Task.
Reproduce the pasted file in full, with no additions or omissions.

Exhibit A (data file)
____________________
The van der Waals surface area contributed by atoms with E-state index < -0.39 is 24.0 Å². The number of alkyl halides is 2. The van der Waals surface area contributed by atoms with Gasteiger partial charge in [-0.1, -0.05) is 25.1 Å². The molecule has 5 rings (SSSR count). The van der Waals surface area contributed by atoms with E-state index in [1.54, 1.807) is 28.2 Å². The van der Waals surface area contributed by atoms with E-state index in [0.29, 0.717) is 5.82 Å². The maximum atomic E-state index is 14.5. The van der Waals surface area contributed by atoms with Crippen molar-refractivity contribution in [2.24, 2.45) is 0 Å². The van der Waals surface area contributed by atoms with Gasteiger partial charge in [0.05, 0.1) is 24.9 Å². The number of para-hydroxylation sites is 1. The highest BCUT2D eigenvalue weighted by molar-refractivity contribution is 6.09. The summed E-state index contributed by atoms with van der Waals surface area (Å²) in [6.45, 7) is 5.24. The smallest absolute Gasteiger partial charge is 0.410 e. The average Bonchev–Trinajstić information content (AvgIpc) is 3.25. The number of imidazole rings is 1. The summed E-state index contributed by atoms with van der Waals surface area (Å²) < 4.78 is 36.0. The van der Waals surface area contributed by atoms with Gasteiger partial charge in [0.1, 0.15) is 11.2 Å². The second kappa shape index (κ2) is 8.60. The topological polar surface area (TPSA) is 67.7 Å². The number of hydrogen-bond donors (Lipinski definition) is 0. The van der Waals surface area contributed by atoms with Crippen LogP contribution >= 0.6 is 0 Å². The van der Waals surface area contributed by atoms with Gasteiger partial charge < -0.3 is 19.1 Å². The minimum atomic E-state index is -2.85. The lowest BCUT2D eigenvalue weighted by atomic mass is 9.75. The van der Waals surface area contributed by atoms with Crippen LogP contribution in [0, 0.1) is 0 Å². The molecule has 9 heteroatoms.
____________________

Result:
The van der Waals surface area contributed by atoms with E-state index < -0.39 is 24.0 Å². The number of alkyl halides is 2. The van der Waals surface area contributed by atoms with Gasteiger partial charge in [-0.1, -0.05) is 25.1 Å². The molecule has 5 rings (SSSR count). The van der Waals surface area contributed by atoms with E-state index in [1.54, 1.807) is 28.2 Å². The van der Waals surface area contributed by atoms with E-state index in [0.29, 0.717) is 5.82 Å². The maximum atomic E-state index is 14.5. The van der Waals surface area contributed by atoms with Crippen molar-refractivity contribution in [2.24, 2.45) is 0 Å². The van der Waals surface area contributed by atoms with Gasteiger partial charge in [0.05, 0.1) is 24.9 Å². The number of para-hydroxylation sites is 1. The highest BCUT2D eigenvalue weighted by molar-refractivity contribution is 6.09. The summed E-state index contributed by atoms with van der Waals surface area (Å²) in [6.45, 7) is 5.24. The smallest absolute Gasteiger partial charge is 0.410 e. The average Bonchev–Trinajstić information content (AvgIpc) is 3.25. The number of imidazole rings is 1. The summed E-state index contributed by atoms with van der Waals surface area (Å²) < 4.78 is 36.0. The van der Waals surface area contributed by atoms with Gasteiger partial charge in [0.1, 0.15) is 11.2 Å². The second kappa shape index (κ2) is 8.60. The topological polar surface area (TPSA) is 67.7 Å². The number of hydrogen-bond donors (Lipinski definition) is 0. The van der Waals surface area contributed by atoms with Crippen LogP contribution >= 0.6 is 0 Å². The van der Waals surface area contributed by atoms with Gasteiger partial charge < -0.3 is 19.1 Å². The minimum atomic E-state index is -2.85. The lowest BCUT2D eigenvalue weighted by atomic mass is 9.75. The van der Waals surface area contributed by atoms with Crippen LogP contribution in [0, 0.1) is 0 Å². The molecule has 9 heteroatoms.